An integral part of the transatlantic program funded by the German Marshall Fund, this project examined the state of political cooperation between Europe and the United States in order to advance suggestions and proposals for a common strategy to manage global and European problems. Three conferences were held in Rome: the first on 7-8 July 2000, the second on 4-5 May 2001 and the third on 19-20 July 2002. The aim was three-fold: (i) to make a general assessment of the state of transatlantic relations and identify the new trends in US and European foreign policies that could influence the evolution of the transatlantic partnership in both the short and the long run; (ii) to identify and discuss the emerging sources of tension and friction between the Americans and the Europeans as well as the new opportunities for cooperation; (iii) to formulate a set of suggestions for the adaptation of common transatlantic policies to the new international trends with special regard to new forms of division of labor in areas of common interest and to reform of transatlantic institutions and programs.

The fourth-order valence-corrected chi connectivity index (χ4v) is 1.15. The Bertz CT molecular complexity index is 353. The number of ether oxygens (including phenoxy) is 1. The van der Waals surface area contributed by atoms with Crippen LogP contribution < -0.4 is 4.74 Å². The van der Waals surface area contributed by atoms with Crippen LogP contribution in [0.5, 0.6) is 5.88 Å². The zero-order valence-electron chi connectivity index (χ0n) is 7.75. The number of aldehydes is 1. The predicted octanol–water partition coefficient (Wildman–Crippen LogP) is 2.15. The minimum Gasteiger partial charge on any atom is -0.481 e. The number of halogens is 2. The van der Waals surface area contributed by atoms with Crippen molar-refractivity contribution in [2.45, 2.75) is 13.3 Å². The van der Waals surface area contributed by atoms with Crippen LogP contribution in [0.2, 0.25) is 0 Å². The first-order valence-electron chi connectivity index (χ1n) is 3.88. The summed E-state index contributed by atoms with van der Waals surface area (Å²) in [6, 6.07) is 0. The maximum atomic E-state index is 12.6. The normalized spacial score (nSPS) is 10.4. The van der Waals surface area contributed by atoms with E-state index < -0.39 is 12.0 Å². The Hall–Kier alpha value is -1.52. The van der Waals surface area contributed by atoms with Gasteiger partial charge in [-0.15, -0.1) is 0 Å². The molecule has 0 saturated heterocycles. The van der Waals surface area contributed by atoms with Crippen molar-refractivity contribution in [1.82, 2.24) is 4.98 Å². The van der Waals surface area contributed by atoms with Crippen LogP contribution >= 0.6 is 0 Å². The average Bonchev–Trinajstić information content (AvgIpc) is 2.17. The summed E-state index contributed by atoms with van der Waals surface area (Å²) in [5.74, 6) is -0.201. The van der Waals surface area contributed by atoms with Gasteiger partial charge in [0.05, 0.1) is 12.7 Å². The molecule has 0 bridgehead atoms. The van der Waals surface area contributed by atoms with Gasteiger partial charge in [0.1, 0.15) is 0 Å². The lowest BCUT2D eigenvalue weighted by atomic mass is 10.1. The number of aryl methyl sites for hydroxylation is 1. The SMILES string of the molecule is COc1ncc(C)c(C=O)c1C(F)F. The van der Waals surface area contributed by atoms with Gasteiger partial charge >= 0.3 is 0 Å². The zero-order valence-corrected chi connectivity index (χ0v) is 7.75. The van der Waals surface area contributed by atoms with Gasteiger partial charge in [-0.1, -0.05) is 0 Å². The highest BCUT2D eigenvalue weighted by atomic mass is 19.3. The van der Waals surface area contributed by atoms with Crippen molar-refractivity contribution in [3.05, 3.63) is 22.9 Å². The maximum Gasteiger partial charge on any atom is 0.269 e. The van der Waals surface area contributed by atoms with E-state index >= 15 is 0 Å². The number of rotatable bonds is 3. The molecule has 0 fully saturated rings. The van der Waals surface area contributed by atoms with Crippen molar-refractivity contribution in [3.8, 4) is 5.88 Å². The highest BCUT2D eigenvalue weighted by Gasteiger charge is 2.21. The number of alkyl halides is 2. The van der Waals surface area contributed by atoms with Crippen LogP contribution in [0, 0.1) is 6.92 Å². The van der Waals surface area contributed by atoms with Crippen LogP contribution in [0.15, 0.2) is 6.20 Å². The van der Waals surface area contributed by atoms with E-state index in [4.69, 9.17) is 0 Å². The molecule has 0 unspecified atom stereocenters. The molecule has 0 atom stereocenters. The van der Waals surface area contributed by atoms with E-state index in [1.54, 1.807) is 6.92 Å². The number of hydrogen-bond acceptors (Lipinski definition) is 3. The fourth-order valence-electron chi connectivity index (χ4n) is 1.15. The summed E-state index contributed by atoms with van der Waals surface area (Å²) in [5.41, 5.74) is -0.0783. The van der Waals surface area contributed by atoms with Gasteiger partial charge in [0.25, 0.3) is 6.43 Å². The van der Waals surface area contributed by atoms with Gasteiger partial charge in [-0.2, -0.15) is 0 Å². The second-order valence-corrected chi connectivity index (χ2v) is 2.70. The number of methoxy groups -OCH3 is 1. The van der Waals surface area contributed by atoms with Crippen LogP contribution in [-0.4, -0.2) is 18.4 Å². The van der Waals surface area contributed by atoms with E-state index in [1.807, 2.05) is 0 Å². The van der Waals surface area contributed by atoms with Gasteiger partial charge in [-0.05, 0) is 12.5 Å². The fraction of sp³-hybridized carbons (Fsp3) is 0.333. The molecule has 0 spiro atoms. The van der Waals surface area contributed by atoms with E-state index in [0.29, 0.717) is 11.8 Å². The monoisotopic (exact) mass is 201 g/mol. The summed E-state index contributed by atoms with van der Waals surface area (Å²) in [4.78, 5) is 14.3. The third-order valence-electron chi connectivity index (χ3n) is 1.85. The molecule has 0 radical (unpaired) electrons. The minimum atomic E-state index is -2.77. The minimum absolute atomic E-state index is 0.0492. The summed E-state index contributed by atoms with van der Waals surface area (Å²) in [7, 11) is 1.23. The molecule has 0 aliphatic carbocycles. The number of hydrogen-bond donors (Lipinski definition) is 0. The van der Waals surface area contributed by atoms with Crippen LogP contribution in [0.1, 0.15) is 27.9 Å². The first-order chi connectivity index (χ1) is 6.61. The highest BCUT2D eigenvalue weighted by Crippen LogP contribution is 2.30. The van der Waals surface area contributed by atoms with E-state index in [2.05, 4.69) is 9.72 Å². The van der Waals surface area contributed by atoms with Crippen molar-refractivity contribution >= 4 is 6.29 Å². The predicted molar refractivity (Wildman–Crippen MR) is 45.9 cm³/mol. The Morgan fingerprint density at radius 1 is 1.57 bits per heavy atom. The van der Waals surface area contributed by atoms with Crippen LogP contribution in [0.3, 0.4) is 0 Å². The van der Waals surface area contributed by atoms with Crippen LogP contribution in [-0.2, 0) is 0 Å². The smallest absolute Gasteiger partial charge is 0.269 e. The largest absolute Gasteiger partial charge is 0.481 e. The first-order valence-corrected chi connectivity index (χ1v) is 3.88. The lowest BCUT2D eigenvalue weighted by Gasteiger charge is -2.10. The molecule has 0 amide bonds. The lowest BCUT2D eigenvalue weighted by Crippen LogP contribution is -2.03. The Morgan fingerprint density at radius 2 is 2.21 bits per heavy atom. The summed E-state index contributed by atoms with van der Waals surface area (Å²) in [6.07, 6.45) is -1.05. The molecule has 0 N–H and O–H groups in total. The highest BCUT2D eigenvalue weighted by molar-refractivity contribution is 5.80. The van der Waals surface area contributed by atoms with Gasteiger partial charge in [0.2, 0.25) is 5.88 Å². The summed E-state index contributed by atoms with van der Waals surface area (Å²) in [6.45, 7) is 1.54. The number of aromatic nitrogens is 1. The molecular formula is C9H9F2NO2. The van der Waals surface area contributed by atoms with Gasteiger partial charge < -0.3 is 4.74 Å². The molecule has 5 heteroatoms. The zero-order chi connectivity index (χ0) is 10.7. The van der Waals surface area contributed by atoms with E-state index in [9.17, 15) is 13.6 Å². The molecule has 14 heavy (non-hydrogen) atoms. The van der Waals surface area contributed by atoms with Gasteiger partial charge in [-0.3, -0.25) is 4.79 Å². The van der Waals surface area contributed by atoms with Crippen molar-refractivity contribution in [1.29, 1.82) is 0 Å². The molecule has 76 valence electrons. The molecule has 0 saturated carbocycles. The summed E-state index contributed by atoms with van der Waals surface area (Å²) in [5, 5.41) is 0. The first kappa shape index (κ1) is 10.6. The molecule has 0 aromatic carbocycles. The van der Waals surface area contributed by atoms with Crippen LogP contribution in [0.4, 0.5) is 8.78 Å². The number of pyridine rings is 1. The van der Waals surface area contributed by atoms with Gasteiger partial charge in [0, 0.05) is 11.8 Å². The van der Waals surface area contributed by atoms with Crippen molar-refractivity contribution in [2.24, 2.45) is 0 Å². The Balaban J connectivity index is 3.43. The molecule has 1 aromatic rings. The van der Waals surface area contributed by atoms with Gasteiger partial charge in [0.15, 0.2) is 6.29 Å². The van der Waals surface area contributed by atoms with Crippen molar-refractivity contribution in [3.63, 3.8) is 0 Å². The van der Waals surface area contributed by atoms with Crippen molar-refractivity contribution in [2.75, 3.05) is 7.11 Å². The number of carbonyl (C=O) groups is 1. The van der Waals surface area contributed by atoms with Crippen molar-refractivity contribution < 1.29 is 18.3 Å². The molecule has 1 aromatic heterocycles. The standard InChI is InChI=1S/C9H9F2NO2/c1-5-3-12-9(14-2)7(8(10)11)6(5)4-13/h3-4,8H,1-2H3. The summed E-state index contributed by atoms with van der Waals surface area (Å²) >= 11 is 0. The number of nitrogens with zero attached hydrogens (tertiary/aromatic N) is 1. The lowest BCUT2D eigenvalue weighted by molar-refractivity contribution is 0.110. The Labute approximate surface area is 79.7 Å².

The six papers presented at the third conference were published in the no. 3, 2002 issue of the institute’s English-language review The International Spectator.
Sponsor: German Marshall Fund of the United States